How to survive a hold down

How to survive a hold down

Luckily in the UK, we don’t get monster waves like Jaws that’ll keep you underwater for minutes at a time. But if you’re a regular in overhead waves, or making that transition to getting out back and finding yourself trashed by solid set waves, you need to handle being tumbled and held under.

Here’s our quick guide on how to survive a hold down;

Change your mindset

Whilst there are physical things you can do to survive a hold down, the first place to start is in the mind where the fear is more scary than the reality. Let’s start by dispelling a few myths.

Have you ever tried holding your breath? Go on, try it now and count how long you can manage. We reckon you can go about 30 seconds, if not more. As a beginner/intermediate surfer, the chances of you surfing waves where you’ll be held under for longer than 10 seconds is extremely unlikely (unless you have no regard for your own safety).

The truth is when you’re underwater, it seems like an eternity but in reality, it’s no more than about 10-12 seconds. And if you get caught inside and wear a few waves on the head, chances are you’ve got time to come up for air before the next one.

Knowing that you can hold your breath for longer than you’re likely to be held under can massively change your mindset and increase your confidence.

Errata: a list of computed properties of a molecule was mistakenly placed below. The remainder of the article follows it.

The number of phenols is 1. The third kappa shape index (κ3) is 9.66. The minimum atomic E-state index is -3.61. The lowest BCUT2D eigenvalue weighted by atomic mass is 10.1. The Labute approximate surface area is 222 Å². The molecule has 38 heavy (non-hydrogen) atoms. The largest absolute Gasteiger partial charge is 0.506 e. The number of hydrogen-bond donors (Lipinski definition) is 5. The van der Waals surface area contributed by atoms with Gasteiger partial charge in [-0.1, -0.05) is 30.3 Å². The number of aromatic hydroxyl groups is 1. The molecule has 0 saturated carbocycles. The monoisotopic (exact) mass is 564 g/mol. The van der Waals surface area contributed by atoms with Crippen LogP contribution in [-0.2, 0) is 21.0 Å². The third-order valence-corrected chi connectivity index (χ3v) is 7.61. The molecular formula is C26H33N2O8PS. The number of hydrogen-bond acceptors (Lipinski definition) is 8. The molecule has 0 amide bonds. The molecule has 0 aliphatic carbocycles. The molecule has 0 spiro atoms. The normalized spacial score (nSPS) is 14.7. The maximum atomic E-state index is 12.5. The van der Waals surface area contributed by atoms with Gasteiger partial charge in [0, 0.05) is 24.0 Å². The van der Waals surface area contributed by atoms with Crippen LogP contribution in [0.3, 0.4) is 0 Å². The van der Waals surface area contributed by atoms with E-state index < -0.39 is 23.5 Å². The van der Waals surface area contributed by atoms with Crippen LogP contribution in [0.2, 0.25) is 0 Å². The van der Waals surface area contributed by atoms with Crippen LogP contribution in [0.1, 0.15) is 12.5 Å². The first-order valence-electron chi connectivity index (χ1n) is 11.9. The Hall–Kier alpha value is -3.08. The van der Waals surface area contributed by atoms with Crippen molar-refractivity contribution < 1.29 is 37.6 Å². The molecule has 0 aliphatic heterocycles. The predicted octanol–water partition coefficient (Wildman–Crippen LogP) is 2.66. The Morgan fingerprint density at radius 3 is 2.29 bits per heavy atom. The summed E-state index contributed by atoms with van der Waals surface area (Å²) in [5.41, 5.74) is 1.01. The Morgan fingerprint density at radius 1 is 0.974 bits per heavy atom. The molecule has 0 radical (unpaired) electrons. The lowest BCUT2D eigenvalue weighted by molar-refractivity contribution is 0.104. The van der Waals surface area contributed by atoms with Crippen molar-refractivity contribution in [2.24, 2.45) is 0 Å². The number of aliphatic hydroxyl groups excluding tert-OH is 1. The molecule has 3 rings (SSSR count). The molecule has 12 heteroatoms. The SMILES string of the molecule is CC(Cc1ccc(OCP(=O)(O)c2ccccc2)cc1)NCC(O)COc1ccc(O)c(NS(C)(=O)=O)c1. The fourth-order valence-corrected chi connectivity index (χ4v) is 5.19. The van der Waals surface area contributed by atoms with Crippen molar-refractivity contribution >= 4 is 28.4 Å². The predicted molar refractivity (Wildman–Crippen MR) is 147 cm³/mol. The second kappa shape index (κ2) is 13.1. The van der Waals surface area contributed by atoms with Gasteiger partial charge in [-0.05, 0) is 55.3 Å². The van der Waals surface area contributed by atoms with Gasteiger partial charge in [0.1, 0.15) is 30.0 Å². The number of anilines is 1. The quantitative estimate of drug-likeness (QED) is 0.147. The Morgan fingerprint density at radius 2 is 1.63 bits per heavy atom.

Learn to relax

If you fight the waves, panic and desperately try and scramble to the surface, you’ll expend energy and oxygen a lot faster. Learning to stay calm and go with it will make a massive difference. Trust us.

Remember how long you can hold your breath for in normal circumstances, try some meditation techniques or take up yoga. Being more relaxed will give you that added confidence of knowing that you can handle what the waves throw at you.

You might also find it useful to know what happens internally when your body is depleted of oxygen. You’ll get a better understanding of the feelings that arise so that you can work through them and stay relaxed. Do some research online or book yourself onto a freediving/surf apnea course. You’ll find out the methods that freedivers use to hold their breath underwater, and how the body reacts when CO2 levels rise.

Improve your lung capacity

On a physical level, improving your lung capacity will allow you to take on increased levels of oxygen to give you added seconds underwater. Plus, being physically fit will naturally boost your confidence to handle yourself in bigger surf.

Doing regular high intensity interval training (HIIT) will really improve your lung capacity. There’s also breathing exercises you can do, but if you’re a serious swimmer, you could look at specialised hypoxic training. It involves swimming different drills whilst reducing the amount of breaths you take. Talk to a swim instructor at your local pool who can take you through some drills and help you train effectively.

 

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